All of Castelnuovo-Tedesco’s initial theatrical works contain Italian subjects. Some of his theatrical compositions include the operaLa mandragola (1925) and the balletBacco in Toscana (1931). He also wrote the incidental music toSavonarola (1935). The greatest theatrical music written by Castelnuovo-Tedesco is inspired by Shakespeare, on which he composed two operas and 11 overtures, along with many songs.
Castelnuovo-Tedesco became increasingly concerned with Italian Jewry during the 1930s. He was proud of his ancestry, and, as a Jew himself, he was concerned with the political situation. He commented in 1940, “I felt proud of belonging to a race so unjustly persecuted; I wanted to express this pride in some large work, glorifying the splendor of the past days and the burning inspiration which inflamed the envoys of God, the prophets.” His outspoken views and heritage led to the banishment of his music during the great purge; performances were cancelled along with radio broadcasts. Feeling unsafe and undervalued in Italy, he left for New York with his family in 1939. Just a short time later, they moved to California.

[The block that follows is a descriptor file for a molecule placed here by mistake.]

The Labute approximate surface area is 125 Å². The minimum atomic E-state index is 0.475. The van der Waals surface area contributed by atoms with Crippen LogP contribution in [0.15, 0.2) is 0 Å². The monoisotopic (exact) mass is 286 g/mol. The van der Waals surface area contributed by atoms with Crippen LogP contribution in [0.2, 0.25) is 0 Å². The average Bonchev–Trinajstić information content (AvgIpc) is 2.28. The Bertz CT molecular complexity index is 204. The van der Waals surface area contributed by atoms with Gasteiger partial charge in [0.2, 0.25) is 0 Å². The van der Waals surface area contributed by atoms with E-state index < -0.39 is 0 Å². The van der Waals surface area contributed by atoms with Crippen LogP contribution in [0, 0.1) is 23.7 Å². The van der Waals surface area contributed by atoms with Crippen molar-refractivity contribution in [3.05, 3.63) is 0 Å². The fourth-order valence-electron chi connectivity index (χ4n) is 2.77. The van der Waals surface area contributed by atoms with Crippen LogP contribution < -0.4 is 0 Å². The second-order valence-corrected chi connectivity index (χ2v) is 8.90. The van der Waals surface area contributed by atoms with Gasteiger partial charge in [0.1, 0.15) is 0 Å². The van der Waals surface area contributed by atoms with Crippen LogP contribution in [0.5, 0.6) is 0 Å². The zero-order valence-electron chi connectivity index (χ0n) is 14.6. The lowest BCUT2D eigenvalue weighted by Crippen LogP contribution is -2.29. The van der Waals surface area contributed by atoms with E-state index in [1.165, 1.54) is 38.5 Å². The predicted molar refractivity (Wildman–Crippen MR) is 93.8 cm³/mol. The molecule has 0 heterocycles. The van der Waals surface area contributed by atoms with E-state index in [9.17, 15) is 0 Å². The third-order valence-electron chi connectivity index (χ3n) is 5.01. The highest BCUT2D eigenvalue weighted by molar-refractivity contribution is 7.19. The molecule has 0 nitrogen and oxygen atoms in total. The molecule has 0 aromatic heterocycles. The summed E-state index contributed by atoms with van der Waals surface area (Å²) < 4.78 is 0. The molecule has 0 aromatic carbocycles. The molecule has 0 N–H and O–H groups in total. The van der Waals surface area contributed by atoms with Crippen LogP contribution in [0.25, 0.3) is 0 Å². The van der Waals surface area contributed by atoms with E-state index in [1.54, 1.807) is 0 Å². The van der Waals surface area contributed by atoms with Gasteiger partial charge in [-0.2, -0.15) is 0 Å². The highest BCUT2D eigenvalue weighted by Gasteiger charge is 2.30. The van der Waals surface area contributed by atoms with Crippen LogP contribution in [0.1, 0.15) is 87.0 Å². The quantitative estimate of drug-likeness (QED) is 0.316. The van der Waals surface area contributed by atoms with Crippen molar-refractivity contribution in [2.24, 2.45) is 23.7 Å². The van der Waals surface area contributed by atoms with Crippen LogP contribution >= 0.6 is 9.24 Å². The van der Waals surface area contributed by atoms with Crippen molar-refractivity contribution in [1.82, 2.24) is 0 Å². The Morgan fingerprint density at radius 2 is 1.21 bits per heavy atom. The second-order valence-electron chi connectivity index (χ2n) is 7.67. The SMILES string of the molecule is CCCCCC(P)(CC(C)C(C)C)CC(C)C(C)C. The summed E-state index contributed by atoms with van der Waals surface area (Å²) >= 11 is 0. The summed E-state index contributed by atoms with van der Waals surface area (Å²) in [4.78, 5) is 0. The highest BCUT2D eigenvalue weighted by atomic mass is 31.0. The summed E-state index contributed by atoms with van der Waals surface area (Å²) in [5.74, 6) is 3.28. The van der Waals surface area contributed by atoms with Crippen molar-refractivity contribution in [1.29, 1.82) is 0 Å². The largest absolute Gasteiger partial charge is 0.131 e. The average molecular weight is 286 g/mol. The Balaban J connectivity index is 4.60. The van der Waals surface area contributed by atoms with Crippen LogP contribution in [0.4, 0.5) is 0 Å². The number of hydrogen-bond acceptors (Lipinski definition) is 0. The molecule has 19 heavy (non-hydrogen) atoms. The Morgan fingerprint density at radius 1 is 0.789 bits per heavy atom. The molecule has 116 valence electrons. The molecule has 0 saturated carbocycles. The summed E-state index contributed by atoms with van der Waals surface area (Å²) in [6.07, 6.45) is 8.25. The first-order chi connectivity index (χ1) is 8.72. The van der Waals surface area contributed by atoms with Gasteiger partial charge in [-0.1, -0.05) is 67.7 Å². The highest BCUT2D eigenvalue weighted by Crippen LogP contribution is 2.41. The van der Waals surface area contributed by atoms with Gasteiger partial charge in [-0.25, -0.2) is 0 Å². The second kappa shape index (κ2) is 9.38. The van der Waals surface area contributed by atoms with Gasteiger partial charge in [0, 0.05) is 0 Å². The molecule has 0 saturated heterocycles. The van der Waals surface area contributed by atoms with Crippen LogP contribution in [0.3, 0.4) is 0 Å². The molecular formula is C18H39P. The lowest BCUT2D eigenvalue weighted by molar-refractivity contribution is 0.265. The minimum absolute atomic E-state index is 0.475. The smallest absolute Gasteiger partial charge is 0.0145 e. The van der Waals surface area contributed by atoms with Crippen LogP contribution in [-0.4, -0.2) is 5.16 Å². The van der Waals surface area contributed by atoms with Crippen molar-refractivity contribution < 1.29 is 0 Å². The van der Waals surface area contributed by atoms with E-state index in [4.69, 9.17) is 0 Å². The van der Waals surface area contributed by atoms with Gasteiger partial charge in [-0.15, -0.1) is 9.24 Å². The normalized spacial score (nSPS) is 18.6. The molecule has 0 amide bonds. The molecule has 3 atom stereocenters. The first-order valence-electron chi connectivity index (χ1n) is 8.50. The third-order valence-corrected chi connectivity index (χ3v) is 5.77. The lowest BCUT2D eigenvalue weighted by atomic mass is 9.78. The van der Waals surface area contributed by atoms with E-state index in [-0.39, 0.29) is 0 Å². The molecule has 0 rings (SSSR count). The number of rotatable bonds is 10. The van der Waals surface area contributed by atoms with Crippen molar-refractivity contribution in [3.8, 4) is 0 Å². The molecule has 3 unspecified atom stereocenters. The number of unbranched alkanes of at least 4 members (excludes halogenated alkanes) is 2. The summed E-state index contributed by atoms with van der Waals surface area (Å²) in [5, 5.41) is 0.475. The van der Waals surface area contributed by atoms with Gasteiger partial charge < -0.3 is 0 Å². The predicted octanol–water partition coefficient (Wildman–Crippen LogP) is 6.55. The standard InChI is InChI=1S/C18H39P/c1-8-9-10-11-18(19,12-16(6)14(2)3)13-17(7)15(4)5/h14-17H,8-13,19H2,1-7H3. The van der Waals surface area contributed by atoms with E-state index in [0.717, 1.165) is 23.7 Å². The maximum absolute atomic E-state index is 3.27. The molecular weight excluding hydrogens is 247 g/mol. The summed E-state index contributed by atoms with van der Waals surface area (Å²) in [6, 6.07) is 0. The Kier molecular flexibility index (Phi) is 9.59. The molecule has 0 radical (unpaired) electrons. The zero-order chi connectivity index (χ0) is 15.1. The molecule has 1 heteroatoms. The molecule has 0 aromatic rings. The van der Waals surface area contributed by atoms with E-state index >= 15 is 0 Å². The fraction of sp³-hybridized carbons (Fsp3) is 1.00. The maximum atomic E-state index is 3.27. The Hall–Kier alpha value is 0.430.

Castelnuovo-Tedesco became involved in film music, as did many other composers who moved to southern California. In 1940, he signed a contract with the Metro-Goldwyn-Meyer company and worked with major movie studios such as Columbia, Universal, Warner Brothers, and 20th Century Fox. During this time he worked on more than 250 film scores, most of which he received no credit for, as he often co-wrote or provided only the source music. He provided the ballet music forDown to Earth (1947) and the operatic music in both Everybody Does It (1949) andStrictly Dishonorable (1951). Castelnuovo-Tedesco also wrote the complete score toAnd Then There Were None (1945). Since he was often not credited for his work, Castelnuovo-Tedesco often referred to himself as a ‘ghost-writer’.